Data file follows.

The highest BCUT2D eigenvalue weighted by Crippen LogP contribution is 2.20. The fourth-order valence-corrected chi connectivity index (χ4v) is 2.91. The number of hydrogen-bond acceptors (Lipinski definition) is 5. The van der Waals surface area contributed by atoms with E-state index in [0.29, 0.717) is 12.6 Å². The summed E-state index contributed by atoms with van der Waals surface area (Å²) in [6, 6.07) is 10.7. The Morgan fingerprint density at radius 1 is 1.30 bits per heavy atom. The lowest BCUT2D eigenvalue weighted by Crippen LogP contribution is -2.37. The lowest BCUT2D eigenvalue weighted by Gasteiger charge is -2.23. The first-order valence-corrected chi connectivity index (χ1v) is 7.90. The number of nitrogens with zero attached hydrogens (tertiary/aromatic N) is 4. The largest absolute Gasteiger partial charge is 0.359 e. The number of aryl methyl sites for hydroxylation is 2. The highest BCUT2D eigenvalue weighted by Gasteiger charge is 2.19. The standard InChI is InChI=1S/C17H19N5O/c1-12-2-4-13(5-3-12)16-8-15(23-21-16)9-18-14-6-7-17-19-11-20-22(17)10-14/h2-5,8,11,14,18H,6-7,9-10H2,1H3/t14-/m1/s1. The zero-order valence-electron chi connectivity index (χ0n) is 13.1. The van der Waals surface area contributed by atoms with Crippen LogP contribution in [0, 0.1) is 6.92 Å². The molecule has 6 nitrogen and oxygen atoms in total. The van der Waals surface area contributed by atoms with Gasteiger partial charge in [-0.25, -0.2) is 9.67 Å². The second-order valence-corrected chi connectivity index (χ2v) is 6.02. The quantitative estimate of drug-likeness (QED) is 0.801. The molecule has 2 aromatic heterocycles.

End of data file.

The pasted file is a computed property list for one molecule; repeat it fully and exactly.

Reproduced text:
The highest BCUT2D eigenvalue weighted by Crippen LogP contribution is 2.20. The fourth-order valence-corrected chi connectivity index (χ4v) is 2.91. The number of hydrogen-bond acceptors (Lipinski definition) is 5. The van der Waals surface area contributed by atoms with E-state index in [0.29, 0.717) is 12.6 Å². The summed E-state index contributed by atoms with van der Waals surface area (Å²) in [6, 6.07) is 10.7. The Morgan fingerprint density at radius 1 is 1.30 bits per heavy atom. The lowest BCUT2D eigenvalue weighted by Crippen LogP contribution is -2.37. The lowest BCUT2D eigenvalue weighted by Gasteiger charge is -2.23. The first-order valence-corrected chi connectivity index (χ1v) is 7.90. The number of nitrogens with zero attached hydrogens (tertiary/aromatic N) is 4. The largest absolute Gasteiger partial charge is 0.359 e. The number of aryl methyl sites for hydroxylation is 2. The highest BCUT2D eigenvalue weighted by Gasteiger charge is 2.19. The standard InChI is InChI=1S/C17H19N5O/c1-12-2-4-13(5-3-12)16-8-15(23-21-16)9-18-14-6-7-17-19-11-20-22(17)10-14/h2-5,8,11,14,18H,6-7,9-10H2,1H3/t14-/m1/s1. The zero-order valence-electron chi connectivity index (χ0n) is 13.1. The van der Waals surface area contributed by atoms with Crippen LogP contribution in [0, 0.1) is 6.92 Å². The molecule has 6 nitrogen and oxygen atoms in total. The van der Waals surface area contributed by atoms with Gasteiger partial charge in [-0.25, -0.2) is 9.67 Å². The second-order valence-corrected chi connectivity index (χ2v) is 6.02. The quantitative estimate of drug-likeness (QED) is 0.801. The molecule has 2 aromatic heterocycles.